Whether it’s a major purchase, paying down debt, or filling in a paper thermometer to track your income increase, set your long-term goals in front of you. It will keep you moving forward as you visualize the best option for your finances. We keep a mood board with all things financial goals in our Evernote app. It’s on our phone all the time and great for referencing when we need additional inspiration.

Looking for more resources on finances?

We love this blog. The Financial Diet is great and our go-to resource when it comes to being a creative entrepreneur and becoming financially savvy.

Dave Ramsey is a master and with good reason. If you’re looking for an intensive and needing to pay down debt quickly, we can’t recommend him enough.

This is a blog post on our past relationship with finances and one worth rereading. Getting Real: From Broke to $10K

Interested in a fun challenge? We spent one week living off of $0. Find the full series of posts, as we completed the No Money Challenge. Intro | 2 | 3 | 4

What are your current financial goals? Any tips that have worked for you?

We’d love to hear from you. Let us know in the comments below.

how to create margin

How to Create Margin

“Never mistake busyness for significance.”

I heard this statement made by Bill Johnson, our senior pastor, as the final address to our graduating class. It hit me straight between the eyes. It’s easy to fill our schedules and days with things. But are the tasks that fill our days significant? If they don’t happen, who will it effect? Will it affect anyone?

Margin. Breathing room. The work-life balance. It’s something we all desperately need and strive to have. It can feel proverbial in the life of an entrepreneur. When it comes to being in business for yourself, it’s easy to fill up your days, going from one thing to the next. You have emails to answer, invoices to send, content to create, and sales to increase. You’re the only one that can increase your income ceiling so you run at full speed. Maybe you’re running after your dreams, doing the self-employment thing and are finding yourself in the same place. It’s easy to glamorize our busyness by calling it hustle. There’s some strange form of value found in the 100 hour work week, but at the end of the day we’re hyped up on caffeine, with minimal food in our stomachs, and are absolutely exhausted.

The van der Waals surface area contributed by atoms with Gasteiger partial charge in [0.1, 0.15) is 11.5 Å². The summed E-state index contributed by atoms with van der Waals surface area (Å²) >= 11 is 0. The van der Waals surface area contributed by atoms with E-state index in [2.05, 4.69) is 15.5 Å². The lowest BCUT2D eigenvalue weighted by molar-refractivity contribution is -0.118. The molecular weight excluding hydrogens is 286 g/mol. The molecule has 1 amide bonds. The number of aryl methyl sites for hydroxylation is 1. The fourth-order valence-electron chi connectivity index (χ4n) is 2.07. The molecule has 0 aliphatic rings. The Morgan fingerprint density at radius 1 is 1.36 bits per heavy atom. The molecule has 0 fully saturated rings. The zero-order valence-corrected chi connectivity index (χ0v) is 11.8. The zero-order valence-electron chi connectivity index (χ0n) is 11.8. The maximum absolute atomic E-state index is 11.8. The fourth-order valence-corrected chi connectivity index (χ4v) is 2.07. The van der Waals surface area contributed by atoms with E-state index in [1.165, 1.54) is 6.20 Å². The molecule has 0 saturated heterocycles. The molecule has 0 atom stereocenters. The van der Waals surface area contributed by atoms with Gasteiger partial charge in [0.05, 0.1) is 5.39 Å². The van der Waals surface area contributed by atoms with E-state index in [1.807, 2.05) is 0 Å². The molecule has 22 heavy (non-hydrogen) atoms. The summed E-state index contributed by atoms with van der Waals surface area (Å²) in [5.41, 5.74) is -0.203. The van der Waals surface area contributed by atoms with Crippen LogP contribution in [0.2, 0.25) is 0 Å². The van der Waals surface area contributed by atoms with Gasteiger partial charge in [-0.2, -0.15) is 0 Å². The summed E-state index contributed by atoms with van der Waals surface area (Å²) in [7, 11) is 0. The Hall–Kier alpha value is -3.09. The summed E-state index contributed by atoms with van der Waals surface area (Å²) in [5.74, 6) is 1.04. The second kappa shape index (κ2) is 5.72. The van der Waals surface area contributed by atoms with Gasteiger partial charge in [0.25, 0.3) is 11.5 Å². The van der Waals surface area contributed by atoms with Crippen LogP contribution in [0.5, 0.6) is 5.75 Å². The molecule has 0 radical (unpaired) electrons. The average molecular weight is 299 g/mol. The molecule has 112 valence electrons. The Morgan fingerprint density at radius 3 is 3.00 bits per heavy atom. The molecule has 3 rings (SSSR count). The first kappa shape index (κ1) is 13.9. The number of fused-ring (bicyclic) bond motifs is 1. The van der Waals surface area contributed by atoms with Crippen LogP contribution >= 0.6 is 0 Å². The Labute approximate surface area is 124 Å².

What if life could be different? What if there were ways to create margin?

How to Create Margin

1. Acknowledge you can’t do it all.

It takes wisdom to know when to delegate and hire things out. Where are the moments where your drive and creativity needs to be handed off to someone else? Maybe you need to hire a part-time project manager, assistant, or virtual assistant for various tasks. Choose to have focus and streamline what you do throughout the day.

2. Schedule time off. Don’t put anything in that slot.

It’s one thing to state you have days off, it’s another thing to fill them up. During the past school year, my days off were far from it. They included homework, groceries, blog shoots, and laundry, usually within 5 hours of time. Protect your time off and follow through on the commitment to yourself. For me this means, scheduling spontaneity, adventures, and placing it in my Google Calendar. If it’s in my Google Calendar, it will happen.